Wilson said The Lodge fared better over Presidents Day weekend. She said business started to pick up last week, and the lodging facility is pacing to be closer to its February budget. Spring break business is picking up slowly, Wilson said. As last-minute bookings have been the norm since lodging companies reopened for business, Wilson was hopeful that families with kids would visit Breckenridge for spring break.

Across the county, employers have struggled to find and retain service industry employees, and the lodging community is no exception. Wilson said the lack of available employees has been “horrible,” and serving and bartending jobs that typically are filled within a week remain open. As a result, the Lodge has closed its Traverse Restaurant and Bar on Wednesdays and has not operated a ski resort shuttle this year.

“Those are our biggest things,” Wilson said. “We need more snow, and we need staff.”

Patrick Vincent, manager at the Frisco Inn on Galena, said weekends have picked up lately with occupancy near capacity, but overall occupancy is down compared to last year. From New Year’s Day until May, the inn typically is at 90% to 100% capacity, he said. While weekends are full, Frisco Inn’s weekday occupancy is 40% to 60%, Vincent said.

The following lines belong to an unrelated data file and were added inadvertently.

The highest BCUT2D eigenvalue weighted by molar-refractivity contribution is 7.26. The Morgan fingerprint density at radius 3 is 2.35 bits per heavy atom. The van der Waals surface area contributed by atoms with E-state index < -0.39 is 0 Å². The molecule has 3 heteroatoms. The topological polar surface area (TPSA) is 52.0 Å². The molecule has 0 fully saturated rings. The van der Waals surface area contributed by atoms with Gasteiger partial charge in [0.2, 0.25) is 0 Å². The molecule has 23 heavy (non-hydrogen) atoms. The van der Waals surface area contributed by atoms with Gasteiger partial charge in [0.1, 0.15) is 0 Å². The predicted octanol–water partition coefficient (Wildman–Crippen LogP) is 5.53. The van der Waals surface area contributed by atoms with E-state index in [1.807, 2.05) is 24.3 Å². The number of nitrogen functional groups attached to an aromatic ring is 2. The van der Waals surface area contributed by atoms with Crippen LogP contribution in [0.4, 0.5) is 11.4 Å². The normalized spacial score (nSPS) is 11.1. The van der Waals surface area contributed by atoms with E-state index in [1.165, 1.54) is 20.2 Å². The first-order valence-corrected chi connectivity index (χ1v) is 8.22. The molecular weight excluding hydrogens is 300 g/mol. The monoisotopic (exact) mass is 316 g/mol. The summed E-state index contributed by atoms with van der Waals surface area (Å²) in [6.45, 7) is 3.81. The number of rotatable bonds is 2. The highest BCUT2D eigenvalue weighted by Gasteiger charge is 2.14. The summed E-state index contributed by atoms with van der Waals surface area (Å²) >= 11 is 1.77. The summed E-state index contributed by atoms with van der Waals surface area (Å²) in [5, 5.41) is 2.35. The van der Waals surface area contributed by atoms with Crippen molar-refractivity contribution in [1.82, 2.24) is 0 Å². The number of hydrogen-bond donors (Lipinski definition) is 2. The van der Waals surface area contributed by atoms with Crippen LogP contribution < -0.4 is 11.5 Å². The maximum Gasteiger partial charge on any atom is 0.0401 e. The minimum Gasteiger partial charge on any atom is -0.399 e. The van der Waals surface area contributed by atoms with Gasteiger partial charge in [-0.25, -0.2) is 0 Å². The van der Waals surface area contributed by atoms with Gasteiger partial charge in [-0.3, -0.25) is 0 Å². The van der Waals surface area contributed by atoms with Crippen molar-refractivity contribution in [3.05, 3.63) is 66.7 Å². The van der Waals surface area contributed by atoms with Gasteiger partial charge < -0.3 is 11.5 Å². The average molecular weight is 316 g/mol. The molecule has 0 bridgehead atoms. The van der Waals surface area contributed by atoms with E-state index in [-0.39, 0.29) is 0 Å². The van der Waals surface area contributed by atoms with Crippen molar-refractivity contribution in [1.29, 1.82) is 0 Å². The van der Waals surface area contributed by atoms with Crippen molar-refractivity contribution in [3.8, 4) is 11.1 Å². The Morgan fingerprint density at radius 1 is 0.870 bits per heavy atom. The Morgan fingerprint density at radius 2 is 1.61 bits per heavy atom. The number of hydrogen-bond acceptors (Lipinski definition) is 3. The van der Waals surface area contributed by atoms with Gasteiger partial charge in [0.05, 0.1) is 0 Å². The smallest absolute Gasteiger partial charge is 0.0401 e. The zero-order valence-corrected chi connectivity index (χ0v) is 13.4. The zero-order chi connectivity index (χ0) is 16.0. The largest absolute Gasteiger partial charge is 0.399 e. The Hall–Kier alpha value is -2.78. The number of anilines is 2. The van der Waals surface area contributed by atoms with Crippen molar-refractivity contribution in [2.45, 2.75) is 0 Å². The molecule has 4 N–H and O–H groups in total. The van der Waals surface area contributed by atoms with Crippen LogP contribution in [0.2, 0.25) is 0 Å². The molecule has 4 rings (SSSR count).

“We usually have night minimums because most of our guests are booking anywhere from three to 10 nights at a time, and we’re just not seeing that this year with COVID,” Vincent said. “It’s a lot of one-nighters, and it’s really spotty throughout the week.”

Frisco Inn was full for Presidents Day weekend, Vincent said, which is usually the inn’s biggest weekend of the ski season. He noted that the lack of snow likely contributed to the lower occupancy rates in January, but he said the inn’s spa business has picked up. In the past two weeks, treatment appointments have filled.

Support Local Journalism

Support Local Journalism

As a Summit Daily News reader, you make our work possible.

Summit Daily is embarking on a multiyear project to digitize its archives going back to 1989 and make them available to the public in partnership with the Colorado Historic Newspapers Collection. The full project is expected to cost about $165,000. All donations made in 2023 will go directly toward this project.

Every contribution, no matter the size, will make a difference.